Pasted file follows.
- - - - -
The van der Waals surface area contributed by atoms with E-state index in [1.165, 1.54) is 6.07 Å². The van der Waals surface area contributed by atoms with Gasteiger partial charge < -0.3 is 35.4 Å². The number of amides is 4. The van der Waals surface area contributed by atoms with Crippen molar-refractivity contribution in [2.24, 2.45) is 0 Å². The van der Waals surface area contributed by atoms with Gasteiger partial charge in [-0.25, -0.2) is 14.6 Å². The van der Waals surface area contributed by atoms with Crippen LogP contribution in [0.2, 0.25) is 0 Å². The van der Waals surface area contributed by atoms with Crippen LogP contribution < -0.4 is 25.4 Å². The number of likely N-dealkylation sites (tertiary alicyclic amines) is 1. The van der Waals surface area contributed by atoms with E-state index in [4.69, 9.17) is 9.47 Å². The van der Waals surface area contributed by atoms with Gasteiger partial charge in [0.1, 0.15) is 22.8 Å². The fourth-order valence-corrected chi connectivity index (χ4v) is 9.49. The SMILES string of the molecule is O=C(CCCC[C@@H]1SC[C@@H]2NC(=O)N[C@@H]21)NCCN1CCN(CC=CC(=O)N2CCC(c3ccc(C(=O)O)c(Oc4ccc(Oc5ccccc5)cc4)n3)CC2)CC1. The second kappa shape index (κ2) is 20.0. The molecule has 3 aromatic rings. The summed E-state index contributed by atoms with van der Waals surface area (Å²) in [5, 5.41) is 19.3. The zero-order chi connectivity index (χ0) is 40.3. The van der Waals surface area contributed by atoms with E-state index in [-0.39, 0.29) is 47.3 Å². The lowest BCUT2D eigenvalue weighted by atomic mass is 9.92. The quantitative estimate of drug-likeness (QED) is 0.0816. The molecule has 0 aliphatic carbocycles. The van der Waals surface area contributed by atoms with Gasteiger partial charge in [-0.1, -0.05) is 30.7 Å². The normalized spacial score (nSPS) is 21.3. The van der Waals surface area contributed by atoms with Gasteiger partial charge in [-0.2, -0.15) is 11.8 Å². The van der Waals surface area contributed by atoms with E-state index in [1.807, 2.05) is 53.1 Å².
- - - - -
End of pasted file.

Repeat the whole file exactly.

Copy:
The van der Waals surface area contributed by atoms with E-state index in [1.165, 1.54) is 6.07 Å². The van der Waals surface area contributed by atoms with Gasteiger partial charge < -0.3 is 35.4 Å². The number of amides is 4. The van der Waals surface area contributed by atoms with Crippen molar-refractivity contribution in [2.24, 2.45) is 0 Å². The van der Waals surface area contributed by atoms with Gasteiger partial charge in [-0.25, -0.2) is 14.6 Å². The van der Waals surface area contributed by atoms with Crippen LogP contribution in [0.2, 0.25) is 0 Å². The van der Waals surface area contributed by atoms with Crippen LogP contribution < -0.4 is 25.4 Å². The number of likely N-dealkylation sites (tertiary alicyclic amines) is 1. The van der Waals surface area contributed by atoms with E-state index in [4.69, 9.17) is 9.47 Å². The van der Waals surface area contributed by atoms with Gasteiger partial charge in [0.1, 0.15) is 22.8 Å². The fourth-order valence-corrected chi connectivity index (χ4v) is 9.49. The SMILES string of the molecule is O=C(CCCC[C@@H]1SC[C@@H]2NC(=O)N[C@@H]21)NCCN1CCN(CC=CC(=O)N2CCC(c3ccc(C(=O)O)c(Oc4ccc(Oc5ccccc5)cc4)n3)CC2)CC1. The second kappa shape index (κ2) is 20.0. The molecule has 3 aromatic rings. The summed E-state index contributed by atoms with van der Waals surface area (Å²) in [5, 5.41) is 19.3. The zero-order chi connectivity index (χ0) is 40.3. The van der Waals surface area contributed by atoms with E-state index in [-0.39, 0.29) is 47.3 Å². The lowest BCUT2D eigenvalue weighted by atomic mass is 9.92. The quantitative estimate of drug-likeness (QED) is 0.0816. The molecule has 0 aliphatic carbocycles. The van der Waals surface area contributed by atoms with Gasteiger partial charge in [-0.1, -0.05) is 30.7 Å². The normalized spacial score (nSPS) is 21.3. The van der Waals surface area contributed by atoms with Gasteiger partial charge in [-0.2, -0.15) is 11.8 Å². The van der Waals surface area contributed by atoms with E-state index in [1.807, 2.05) is 53.1 Å².